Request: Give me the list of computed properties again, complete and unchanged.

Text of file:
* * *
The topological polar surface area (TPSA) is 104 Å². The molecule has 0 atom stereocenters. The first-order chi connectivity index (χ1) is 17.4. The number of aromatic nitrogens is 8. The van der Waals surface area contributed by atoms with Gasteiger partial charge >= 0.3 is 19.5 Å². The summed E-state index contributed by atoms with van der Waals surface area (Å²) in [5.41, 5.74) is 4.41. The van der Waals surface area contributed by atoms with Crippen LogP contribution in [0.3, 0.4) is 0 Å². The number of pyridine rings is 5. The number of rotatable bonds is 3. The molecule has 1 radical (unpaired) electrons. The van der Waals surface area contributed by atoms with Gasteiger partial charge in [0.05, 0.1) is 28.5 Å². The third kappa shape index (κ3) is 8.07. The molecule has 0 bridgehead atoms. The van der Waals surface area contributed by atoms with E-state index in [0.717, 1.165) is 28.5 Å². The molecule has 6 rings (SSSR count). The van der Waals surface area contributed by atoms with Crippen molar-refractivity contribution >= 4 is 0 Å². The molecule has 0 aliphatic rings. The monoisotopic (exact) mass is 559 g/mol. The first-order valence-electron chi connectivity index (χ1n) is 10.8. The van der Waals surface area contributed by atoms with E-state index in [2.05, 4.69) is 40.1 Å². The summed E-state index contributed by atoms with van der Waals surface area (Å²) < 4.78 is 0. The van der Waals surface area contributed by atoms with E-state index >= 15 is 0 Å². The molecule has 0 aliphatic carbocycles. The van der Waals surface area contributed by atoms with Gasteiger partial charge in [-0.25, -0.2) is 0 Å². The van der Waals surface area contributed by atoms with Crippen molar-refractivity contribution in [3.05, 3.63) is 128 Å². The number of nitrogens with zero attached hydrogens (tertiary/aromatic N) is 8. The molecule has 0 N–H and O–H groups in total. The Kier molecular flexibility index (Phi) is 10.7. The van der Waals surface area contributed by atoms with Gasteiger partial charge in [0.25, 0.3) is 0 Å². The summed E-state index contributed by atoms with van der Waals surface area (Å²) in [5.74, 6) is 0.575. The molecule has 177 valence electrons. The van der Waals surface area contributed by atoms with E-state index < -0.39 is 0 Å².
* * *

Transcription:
The topological polar surface area (TPSA) is 104 Å². The molecule has 0 atom stereocenters. The first-order chi connectivity index (χ1) is 17.4. The number of aromatic nitrogens is 8. The van der Waals surface area contributed by atoms with Gasteiger partial charge >= 0.3 is 19.5 Å². The summed E-state index contributed by atoms with van der Waals surface area (Å²) in [5.41, 5.74) is 4.41. The van der Waals surface area contributed by atoms with Crippen LogP contribution in [0.3, 0.4) is 0 Å². The number of pyridine rings is 5. The number of rotatable bonds is 3. The molecule has 1 radical (unpaired) electrons. The van der Waals surface area contributed by atoms with Gasteiger partial charge in [0.05, 0.1) is 28.5 Å². The third kappa shape index (κ3) is 8.07. The molecule has 0 bridgehead atoms. The van der Waals surface area contributed by atoms with E-state index in [0.717, 1.165) is 28.5 Å². The molecule has 6 rings (SSSR count). The van der Waals surface area contributed by atoms with Crippen molar-refractivity contribution >= 4 is 0 Å². The molecule has 0 aliphatic rings. The monoisotopic (exact) mass is 559 g/mol. The first-order valence-electron chi connectivity index (χ1n) is 10.8. The van der Waals surface area contributed by atoms with E-state index in [2.05, 4.69) is 40.1 Å². The summed E-state index contributed by atoms with van der Waals surface area (Å²) < 4.78 is 0. The van der Waals surface area contributed by atoms with E-state index >= 15 is 0 Å². The molecule has 0 aliphatic carbocycles. The van der Waals surface area contributed by atoms with Gasteiger partial charge in [-0.25, -0.2) is 0 Å². The van der Waals surface area contributed by atoms with Crippen molar-refractivity contribution in [3.05, 3.63) is 128 Å². The number of nitrogens with zero attached hydrogens (tertiary/aromatic N) is 8. The molecule has 0 N–H and O–H groups in total. The Kier molecular flexibility index (Phi) is 10.7. The van der Waals surface area contributed by atoms with Gasteiger partial charge in [0.25, 0.3) is 0 Å². The summed E-state index contributed by atoms with van der Waals surface area (Å²) in [5.74, 6) is 0.575. The molecule has 177 valence electrons. The van der Waals surface area contributed by atoms with E-state index < -0.39 is 0 Å².